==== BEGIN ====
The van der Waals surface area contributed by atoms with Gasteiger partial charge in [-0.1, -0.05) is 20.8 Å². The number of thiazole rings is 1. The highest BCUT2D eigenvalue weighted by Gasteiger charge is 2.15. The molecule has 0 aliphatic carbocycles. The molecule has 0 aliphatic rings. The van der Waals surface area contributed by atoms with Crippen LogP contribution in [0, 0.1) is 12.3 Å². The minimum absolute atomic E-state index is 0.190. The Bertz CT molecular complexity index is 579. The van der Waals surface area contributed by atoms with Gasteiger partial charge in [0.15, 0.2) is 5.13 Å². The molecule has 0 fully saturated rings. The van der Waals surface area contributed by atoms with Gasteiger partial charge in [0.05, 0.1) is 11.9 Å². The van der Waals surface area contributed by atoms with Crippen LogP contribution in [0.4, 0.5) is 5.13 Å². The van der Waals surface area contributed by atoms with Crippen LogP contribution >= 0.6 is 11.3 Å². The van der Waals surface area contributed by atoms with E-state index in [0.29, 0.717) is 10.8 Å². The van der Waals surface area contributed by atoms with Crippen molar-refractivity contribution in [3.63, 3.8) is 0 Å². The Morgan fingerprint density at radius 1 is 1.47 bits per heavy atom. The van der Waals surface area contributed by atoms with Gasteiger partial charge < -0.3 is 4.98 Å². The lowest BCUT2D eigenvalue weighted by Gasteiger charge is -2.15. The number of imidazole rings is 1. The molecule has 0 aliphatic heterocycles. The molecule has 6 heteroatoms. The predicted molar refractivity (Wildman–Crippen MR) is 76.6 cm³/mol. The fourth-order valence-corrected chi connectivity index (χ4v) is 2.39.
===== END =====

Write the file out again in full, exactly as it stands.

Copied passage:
The van der Waals surface area contributed by atoms with Gasteiger partial charge in [-0.1, -0.05) is 20.8 Å². The number of thiazole rings is 1. The highest BCUT2D eigenvalue weighted by Gasteiger charge is 2.15. The molecule has 0 aliphatic carbocycles. The molecule has 0 aliphatic rings. The van der Waals surface area contributed by atoms with Crippen LogP contribution in [0, 0.1) is 12.3 Å². The minimum absolute atomic E-state index is 0.190. The Bertz CT molecular complexity index is 579. The van der Waals surface area contributed by atoms with Gasteiger partial charge in [0.15, 0.2) is 5.13 Å². The molecule has 0 fully saturated rings. The van der Waals surface area contributed by atoms with Gasteiger partial charge in [0.05, 0.1) is 11.9 Å². The van der Waals surface area contributed by atoms with Crippen LogP contribution in [0.4, 0.5) is 5.13 Å². The van der Waals surface area contributed by atoms with Crippen LogP contribution >= 0.6 is 11.3 Å². The van der Waals surface area contributed by atoms with E-state index in [0.29, 0.717) is 10.8 Å². The van der Waals surface area contributed by atoms with Crippen molar-refractivity contribution in [3.63, 3.8) is 0 Å². The Morgan fingerprint density at radius 1 is 1.47 bits per heavy atom. The van der Waals surface area contributed by atoms with Gasteiger partial charge < -0.3 is 4.98 Å². The lowest BCUT2D eigenvalue weighted by Gasteiger charge is -2.15. The number of imidazole rings is 1. The molecule has 0 aliphatic heterocycles. The molecule has 6 heteroatoms. The predicted molar refractivity (Wildman–Crippen MR) is 76.6 cm³/mol. The fourth-order valence-corrected chi connectivity index (χ4v) is 2.39.